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Chef Spotlight: Dominique Bouchet

We trace the chef’s Michelin-starred journey through France and chronicle his love affair with Japan.
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Today, Dominique Bouchet is considered one of France’s greatest chefs, whose reach extends beyond the European city to the celebrated culinary capital of Asia—Tokyo—as well. Among other restaurants, Bouchet helms one- and two-Michelin-starred eponymous establishments in France and Japan respectively, but he traces the birth of his fascination with the culinary arts to when he was just eight years old, watching the legendary French chef Raymond Oliver cook on a black-and-white TV.

“We were the first in our village to get a black-and-white TV and so after school and homework, all the children came to our home to watch this show”, recalls the chef. “I was deeply impressed by his stature, his charisma and his uniform, and after this period I started to say to my parents that I wanted to become a chef”.   

Father Figures in Cognac
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Born in 1952, Dominique Bouchet grew up on a charming family farm in the rural area of Cognac with a brother and a sister, and surrounded by cows, chickens and ducks. In true farm-to-table spirit, they ate off the land—seasonal vegetables from the big potager in their backyard, eggs from their free-ranging chickens, fresh milk from their cows and cheese made by Bouchet’s mother. “Every weekend we had family lunches at home. My mother and aunts were at the kitchen and I loved being with them to help at cooking”.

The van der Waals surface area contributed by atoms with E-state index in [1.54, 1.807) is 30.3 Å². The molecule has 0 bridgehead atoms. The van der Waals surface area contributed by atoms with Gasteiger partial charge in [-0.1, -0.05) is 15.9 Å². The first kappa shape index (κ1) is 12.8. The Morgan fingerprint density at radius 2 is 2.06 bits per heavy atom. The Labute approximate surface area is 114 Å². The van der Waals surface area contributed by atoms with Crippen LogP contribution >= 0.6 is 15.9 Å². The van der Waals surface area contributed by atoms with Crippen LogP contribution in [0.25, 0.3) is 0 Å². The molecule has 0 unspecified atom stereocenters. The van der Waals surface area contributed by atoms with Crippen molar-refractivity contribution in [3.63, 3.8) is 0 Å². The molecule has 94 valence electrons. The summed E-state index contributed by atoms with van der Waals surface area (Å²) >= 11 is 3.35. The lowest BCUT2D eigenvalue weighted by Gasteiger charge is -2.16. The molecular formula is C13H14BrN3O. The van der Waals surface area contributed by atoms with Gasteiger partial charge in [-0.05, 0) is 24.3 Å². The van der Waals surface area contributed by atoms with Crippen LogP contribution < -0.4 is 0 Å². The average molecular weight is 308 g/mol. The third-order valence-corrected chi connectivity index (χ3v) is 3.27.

“Actually, my mother wanted me to be a lawyer or doctor”, shares Bouchet. “But I already had a strong temperament—I convinced them to find me a training supervisor to start my cooking formation". Bouchet’s first mentor would turn out to be Marcel Pouilly. In 1966, he started working at Club restaurant in the mornings and evenings, before and after school.

“It was a very hard time for me because I was very young and not used to that lifestyle. I wanted to give up, but my father brought me back to the restaurant and asked chef Pouilly to follow up on my training as strict as possible. My father didn’t want me to give up that fast”.  

Cutting quite the father figure himself, chef Pouilly trained and guided the young Bouchet with a firm hand. “Chef Pouilly was very strict but very human, he taught us like his own children and allowed us to discover many important things: hunting, fishing, vegetable-picking… And he was an amazing sauce maker”. Vivid in his memory to this day is Pouilly’s then-signature dish of Jambon au Pineau, a ham cooked with a sauce of Pineau des Charentes, a fortified wine from the Cognac region.

On to the City of Lights


Upon graduating high school, Marcel Pouilly found Bouchet a position in Paris, at L’Elysée Bretagne under 70-year-old stalwart Gaston Napoléon. It was through Napoléon’s connections at the Compagnons du Tour de France where he was the president, that Bouchet first met Joël Robuchon as a tender 16-year-old.
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He worked for Robuchon for three months, cooking on board the boat La Péniche Ile de France before he was called up for military service. Later, Robuchon was opening the Concorde Lafayette just as Bouchet fulfilled his military service and invited the young chef to join the kitchen team as chef saucier, in charge of six cooks.

“I think chef Robuchon liked my sense in preparing sauces but also my strong temperament, respectful but always sharing my opinion”.
What followed were a string of star-studded stints at renowned restaurants in France including two-Michelin-starred Jamin and Le Mareyeur, which he led to a Michelin star within 6 months.

Coming Into His Own